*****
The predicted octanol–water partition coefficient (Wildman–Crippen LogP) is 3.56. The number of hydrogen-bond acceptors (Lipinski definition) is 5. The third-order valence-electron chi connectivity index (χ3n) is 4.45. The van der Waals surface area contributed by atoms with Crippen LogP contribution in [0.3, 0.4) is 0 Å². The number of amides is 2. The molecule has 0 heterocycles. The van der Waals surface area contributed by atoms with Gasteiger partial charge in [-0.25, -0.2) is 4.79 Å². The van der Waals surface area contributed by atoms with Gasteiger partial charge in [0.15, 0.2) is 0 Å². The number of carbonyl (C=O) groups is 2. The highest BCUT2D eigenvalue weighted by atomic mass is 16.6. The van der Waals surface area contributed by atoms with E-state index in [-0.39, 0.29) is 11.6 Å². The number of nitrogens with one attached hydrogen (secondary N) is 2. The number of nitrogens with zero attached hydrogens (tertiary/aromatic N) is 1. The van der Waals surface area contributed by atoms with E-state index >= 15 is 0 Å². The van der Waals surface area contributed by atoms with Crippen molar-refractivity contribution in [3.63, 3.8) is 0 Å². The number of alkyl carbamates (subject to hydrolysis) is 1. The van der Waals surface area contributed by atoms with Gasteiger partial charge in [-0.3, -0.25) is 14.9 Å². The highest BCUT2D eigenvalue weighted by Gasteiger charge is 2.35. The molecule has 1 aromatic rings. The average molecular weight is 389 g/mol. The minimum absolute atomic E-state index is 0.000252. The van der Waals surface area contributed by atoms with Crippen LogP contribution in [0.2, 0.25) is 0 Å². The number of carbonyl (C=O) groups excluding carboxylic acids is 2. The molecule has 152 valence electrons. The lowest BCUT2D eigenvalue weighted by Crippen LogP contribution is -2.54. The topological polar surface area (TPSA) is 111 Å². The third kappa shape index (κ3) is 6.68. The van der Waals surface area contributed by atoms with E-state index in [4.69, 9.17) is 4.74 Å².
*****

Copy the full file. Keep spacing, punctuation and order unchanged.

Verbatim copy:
The predicted octanol–water partition coefficient (Wildman–Crippen LogP) is 3.56. The number of hydrogen-bond acceptors (Lipinski definition) is 5. The third-order valence-electron chi connectivity index (χ3n) is 4.45. The van der Waals surface area contributed by atoms with Crippen LogP contribution in [0.3, 0.4) is 0 Å². The number of amides is 2. The molecule has 0 heterocycles. The van der Waals surface area contributed by atoms with Gasteiger partial charge in [-0.25, -0.2) is 4.79 Å². The van der Waals surface area contributed by atoms with Gasteiger partial charge in [0.15, 0.2) is 0 Å². The number of carbonyl (C=O) groups is 2. The highest BCUT2D eigenvalue weighted by atomic mass is 16.6. The van der Waals surface area contributed by atoms with E-state index in [-0.39, 0.29) is 11.6 Å². The number of nitrogens with one attached hydrogen (secondary N) is 2. The number of nitrogens with zero attached hydrogens (tertiary/aromatic N) is 1. The van der Waals surface area contributed by atoms with E-state index >= 15 is 0 Å². The van der Waals surface area contributed by atoms with Crippen molar-refractivity contribution in [3.63, 3.8) is 0 Å². The number of alkyl carbamates (subject to hydrolysis) is 1. The van der Waals surface area contributed by atoms with Gasteiger partial charge in [-0.3, -0.25) is 14.9 Å². The highest BCUT2D eigenvalue weighted by Gasteiger charge is 2.35. The molecule has 1 aromatic rings. The average molecular weight is 389 g/mol. The minimum absolute atomic E-state index is 0.000252. The van der Waals surface area contributed by atoms with Crippen LogP contribution in [0.2, 0.25) is 0 Å². The number of carbonyl (C=O) groups excluding carboxylic acids is 2. The molecule has 152 valence electrons. The lowest BCUT2D eigenvalue weighted by Crippen LogP contribution is -2.54. The topological polar surface area (TPSA) is 111 Å². The third kappa shape index (κ3) is 6.68. The van der Waals surface area contributed by atoms with E-state index in [4.69, 9.17) is 4.74 Å².